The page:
- Treat only sick animals.
- Practice proper sanitation such as keeping feeders and waterers free from feces and bedding.
- Avoid overcrowding.
- Practice good pasture management.
- Isolate sick animals.
- Isolate new animals for 30 days before incorporating them into the herd.
Because of year-round parasite problems, goats from the southeastern United States often harbor dewormer-resistant internal parasites. You will need to address this biosecurity issue if you plan on purchasing animals from this area.
Important infectious diseases of goats include caseous lymphadenitis (CL), caprine arthritis-encephalitis (CAE) virus, Mycobacterium avium spp. paratuberculosis (Johne's disease), and contagious ecthyma (orf, sore mouth). All these diseases are best controlled by practicing good biosecurity since they are readily passed by animal contact or through milk from an infected doe. There is essentially no treatment for these diseases and vaccines are available only for CL and sore mouth. It is recommended that you only vaccinate for sore mouth if there has been a history of the disease on your farm or within the herd. Work with a veterinarian to establish good screening test protocols for purchasing animals and a basic farm biosecurity program to prevent disease spread.
Other health problems for goats include footrot, abortion, and mastitis. Footrot is typically a bacterial infection of the skin between the claws. Footrot control starts with biosecurity to prevent infected animals from being brought onto the farm. It can also be reduced by good preventive care including routine hoof trimming. Nutrition as well as infectious agents can cause abortion in goats.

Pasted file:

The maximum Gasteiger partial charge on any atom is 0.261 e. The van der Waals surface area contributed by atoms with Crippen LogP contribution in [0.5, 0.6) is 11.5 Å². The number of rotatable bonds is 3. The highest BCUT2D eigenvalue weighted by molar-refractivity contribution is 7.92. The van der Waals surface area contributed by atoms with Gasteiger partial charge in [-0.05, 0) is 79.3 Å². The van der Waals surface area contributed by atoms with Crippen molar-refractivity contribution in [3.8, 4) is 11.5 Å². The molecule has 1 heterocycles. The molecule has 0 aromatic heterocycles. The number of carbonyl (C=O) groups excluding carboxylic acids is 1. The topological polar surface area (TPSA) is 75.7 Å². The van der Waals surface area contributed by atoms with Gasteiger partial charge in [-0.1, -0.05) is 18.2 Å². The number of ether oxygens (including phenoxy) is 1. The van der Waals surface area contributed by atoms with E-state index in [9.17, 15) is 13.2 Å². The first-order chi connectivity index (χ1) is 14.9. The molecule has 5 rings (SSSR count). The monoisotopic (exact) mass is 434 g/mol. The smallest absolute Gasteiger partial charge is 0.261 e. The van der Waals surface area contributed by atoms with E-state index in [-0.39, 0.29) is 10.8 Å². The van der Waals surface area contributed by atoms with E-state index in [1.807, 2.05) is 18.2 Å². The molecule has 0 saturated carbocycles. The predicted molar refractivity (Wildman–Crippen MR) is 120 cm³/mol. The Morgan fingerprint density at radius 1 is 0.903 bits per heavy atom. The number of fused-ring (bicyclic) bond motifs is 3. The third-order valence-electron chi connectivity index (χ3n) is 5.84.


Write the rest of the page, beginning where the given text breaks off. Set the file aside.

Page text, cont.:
Toxoplasmosis, transmitted by younger cats, can cause abortion in both women and goats. Prevention requires keeping cat feces from contaminating feed consumed by pregnant goats.
Mastitis, an infection of the udder, is a major concern with dairy goats. Providing sanitary conditions, good milking procedures, well-ventilated housing, and dry bedding are the best defenses against this disease. Injuries to udders and teat ends also contribute to this disease, which can lower milk production and cause permanent damage to does.
Housing and Equipment
There are four requirements for efficient dairy goat housing. First, the building should be adequately ventilated and the walls and ceiling should be free from condensation. Second, the bedded area should be dry and clean. Third, feeders and watering devices must be well built and located so that feed and water are not contaminated with animal wastes or inefficiently wasted. Ready access to good-quality water is essential for milk production and herd health. Fourth, housing should be arranged to minimize the amount of labor and time required for maintaining a clean facility.
A number of housing systems can be successfully used for goat production. In the northeast United States, either loose (manure pack) or confinement (individual stalls) housing systems, with or without pasture access, are necessary to provide sufficient protection from adverse weather. Building adequate fencing to keep the goats contained can be a real challenge. The best fencing for goats is electrified woven wire or livestock panels at least 48 inches high.
The milking area should be separated from the stable area and have a concrete floor to make cleaning easy. The milking platform should be 15 to 18 inches higher than the floor to permit easy milking. Milk must be cooled immediately after milking and held at a temperature under 40°F until processed or consumed. Cooling is critical to retain milk flavor and quality. Bacteria in warm milk begin to multiply in a short period of time and cause the milk quality to deteriorate. Cold water is more efficient than cold air for cooling milk. The refrigerator or cooler for small herds should accommodate a pan of water equal to the amount of milk in one or more milking buckets. A herd producing 10 or more gallons per day will need a water-immersion cooler or a bulk tank cooler.
You may wish to consider several risk-management strategies for your operation. First, you should insure both your facilities and your animals. This may be accomplished by consulting your insurance agent or broker. Second, you may want to insure your income through a crop insurance program called AGR-Lite. To use AGR-Lite you must have five years of Internal Revenue Service (IRS) Schedule F forms. For more on agricultural business insurance, see Agricultural Business Insurance . For more information concerning crop insurance, contact a crop insurance agent or check the Penn State Extension website.